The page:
Wednesday, May 19, 2010

Challenge 2, Day 19 - A hijacking long, long overdue

Reporting live from the scene at home base, this is Sean, the brother of your regular blogger, checking in with the latest on the Unplugged Challenge. Ash is surviving the separation from her television and computer fairly well but it remains to be seen what will happen if some of her siblings drop purposefully vague comments about what she's been missing some of her favorite television shows... more on that later... maybe. After all, just because she's not going to be able to read this for about another two weeks doesn't give me the liberty to use that window to embarrass her (though I must confess, as her younger brother, it is oh so very tempting). That being said, I owe her a review! Be warned, it's not going to look very much like one of the regular reviews but then, I never promised I'd follow the standard format.

Title: Paper Towns
Author: John Green
Format: Paperback
Pages: 305
Genre: Real Life/Mystery/Adventure/I-find-the-concept-of-genre-too-limiting
Date Started: April 26th, 2010
Date Finished: April 26th, 2010

While trying to think of something to review, I was considering writing about the new Doctor Who series when this book literally fell into my lap. Right off the shelf, no joke.

The Barnes and Noble Summary: Quentin Jacobsen has spent a lifetime loving the magnificently adventurous Margo Roth Spiegelman from afar. So when she cracks open a window and climbs back into his life—dressed like a ninja and summoning him for an ingenious campaign of revenge— he follows. After their all-nighter ends, and a new day breaks, Q arrives at school to discover that Margo, always an enigma, has now become a mystery. But Q soon learns that there are clues— and they're for him. Urged down a disconnected path, the closer he gets, the less Q sees the girl he thought he knew.

For starters, the summary you've just read -- assuming you did read it but, if you didn't, I shall be very cross -- doesn't really tell you what Paper Towns is about. It certainly does a good job of telling you what happens, but it swings so wide of the real purpose of the book that it nearly misses it entirely. But I wasn't asked to do a review of a book summary, so I shall instead provide my own:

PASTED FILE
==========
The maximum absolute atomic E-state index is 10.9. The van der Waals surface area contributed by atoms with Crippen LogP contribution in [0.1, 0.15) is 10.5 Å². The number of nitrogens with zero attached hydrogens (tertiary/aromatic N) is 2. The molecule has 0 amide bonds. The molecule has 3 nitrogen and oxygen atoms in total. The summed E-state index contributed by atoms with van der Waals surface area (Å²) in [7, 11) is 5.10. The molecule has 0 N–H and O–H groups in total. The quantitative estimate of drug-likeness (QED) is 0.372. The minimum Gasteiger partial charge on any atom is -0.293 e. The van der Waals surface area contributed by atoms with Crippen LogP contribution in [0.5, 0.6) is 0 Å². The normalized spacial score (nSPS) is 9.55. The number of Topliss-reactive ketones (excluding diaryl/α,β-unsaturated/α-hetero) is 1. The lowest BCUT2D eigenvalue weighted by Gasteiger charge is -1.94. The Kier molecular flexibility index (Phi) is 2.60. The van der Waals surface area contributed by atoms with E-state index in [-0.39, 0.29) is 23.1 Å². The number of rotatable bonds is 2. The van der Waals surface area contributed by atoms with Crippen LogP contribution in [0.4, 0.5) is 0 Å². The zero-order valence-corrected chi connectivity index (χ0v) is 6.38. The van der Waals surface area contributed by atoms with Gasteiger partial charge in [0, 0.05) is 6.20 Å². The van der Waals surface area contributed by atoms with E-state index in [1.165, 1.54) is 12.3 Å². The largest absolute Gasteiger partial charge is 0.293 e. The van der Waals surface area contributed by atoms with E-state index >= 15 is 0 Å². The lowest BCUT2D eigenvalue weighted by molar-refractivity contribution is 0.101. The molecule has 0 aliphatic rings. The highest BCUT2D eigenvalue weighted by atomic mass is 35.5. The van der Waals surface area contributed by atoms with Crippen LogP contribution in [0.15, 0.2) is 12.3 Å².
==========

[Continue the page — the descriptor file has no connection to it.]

Take a look at the people around you. Whatever it is that you think you know about these people is wrong, and no one learns this in a more powerful way than Quentin Jacobsen as he questions everything he knows about how we see each other and ourselves while he searches for a girl that only existed in his own mind.

So that would be a better, fairly accurate summarization of the book that doesn't really give anything away. Now on to the review bit.

Honestly, I really didn't know what to make of this book as I sat down and began to read it. I'd heard the first chapter before - the author read it in a video on his youtube channel - and so I was expecting something exciting. In fact, this one section unfolds so slowly that my first attempt at reading the book ended after the first chapter, and I didn't look at the book again for several months.

This has turned out to be one of the biggest mistakes I have ever made in regards to a book. The book quickly picks up the pace again and maintains this high energy right until the very last page. The interplay between the characters is excellent and frequently had me laughing out loud which is, given the fact that I was sitting on a crowded bus while I was reading, really saying something. But perhaps the best part of the book are the internal monologues that the main character uses to describe the action happening around him, which are witty, imaginative, and just plain fun, which made him easy to relate to and that made the book that much more enjoyable.

As much as I like this book, there are a few points that I have against it. As I mentioned earlier, there's the slow-down early in the book. But then there's what I found to be the greatest problem with the book. When the author created characters in this story, he made them fairly typical, secular, American teenagers, and he remained true to the language of your typical secular American teenager, which means that I can't recommend this book to younger readers (I won't attempt to define what age that constitutes). But then, this book does come from the Young Adult section and contains some plot elements that would go right over the heads of many readers below the target age range. That being said, I give this book an A- for young adults and up and an F for younger readers. For those of you who decide to give this book a go, I hope you enjoy it as much as I did. And now I need to hurry and get this posted... I've been working on it on and off for 13 days now so I'm a bit late (hence why I don't blog at all regularly). Ciao!

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